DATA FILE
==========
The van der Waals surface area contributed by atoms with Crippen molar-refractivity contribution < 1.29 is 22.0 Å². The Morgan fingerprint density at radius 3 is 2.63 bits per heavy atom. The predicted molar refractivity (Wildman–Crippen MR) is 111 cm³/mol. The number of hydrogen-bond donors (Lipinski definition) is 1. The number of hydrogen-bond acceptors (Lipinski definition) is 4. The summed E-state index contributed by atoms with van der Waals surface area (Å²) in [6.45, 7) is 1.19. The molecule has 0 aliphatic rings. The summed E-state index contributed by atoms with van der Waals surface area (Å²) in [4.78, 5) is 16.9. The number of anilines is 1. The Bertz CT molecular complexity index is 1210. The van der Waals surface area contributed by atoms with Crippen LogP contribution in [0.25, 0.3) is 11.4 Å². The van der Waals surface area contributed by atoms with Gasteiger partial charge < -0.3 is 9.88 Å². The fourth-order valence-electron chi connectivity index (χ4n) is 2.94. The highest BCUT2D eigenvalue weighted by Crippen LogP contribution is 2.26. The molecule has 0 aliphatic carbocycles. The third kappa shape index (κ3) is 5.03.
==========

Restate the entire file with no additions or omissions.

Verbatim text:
The van der Waals surface area contributed by atoms with Crippen molar-refractivity contribution < 1.29 is 22.0 Å². The Morgan fingerprint density at radius 3 is 2.63 bits per heavy atom. The predicted molar refractivity (Wildman–Crippen MR) is 111 cm³/mol. The number of hydrogen-bond donors (Lipinski definition) is 1. The number of hydrogen-bond acceptors (Lipinski definition) is 4. The summed E-state index contributed by atoms with van der Waals surface area (Å²) in [6.45, 7) is 1.19. The molecule has 0 aliphatic rings. The summed E-state index contributed by atoms with van der Waals surface area (Å²) in [4.78, 5) is 16.9. The number of anilines is 1. The Bertz CT molecular complexity index is 1210. The van der Waals surface area contributed by atoms with Crippen LogP contribution in [0.25, 0.3) is 11.4 Å². The van der Waals surface area contributed by atoms with Gasteiger partial charge < -0.3 is 9.88 Å². The fourth-order valence-electron chi connectivity index (χ4n) is 2.94. The highest BCUT2D eigenvalue weighted by Crippen LogP contribution is 2.26. The molecule has 0 aliphatic carbocycles. The third kappa shape index (κ3) is 5.03.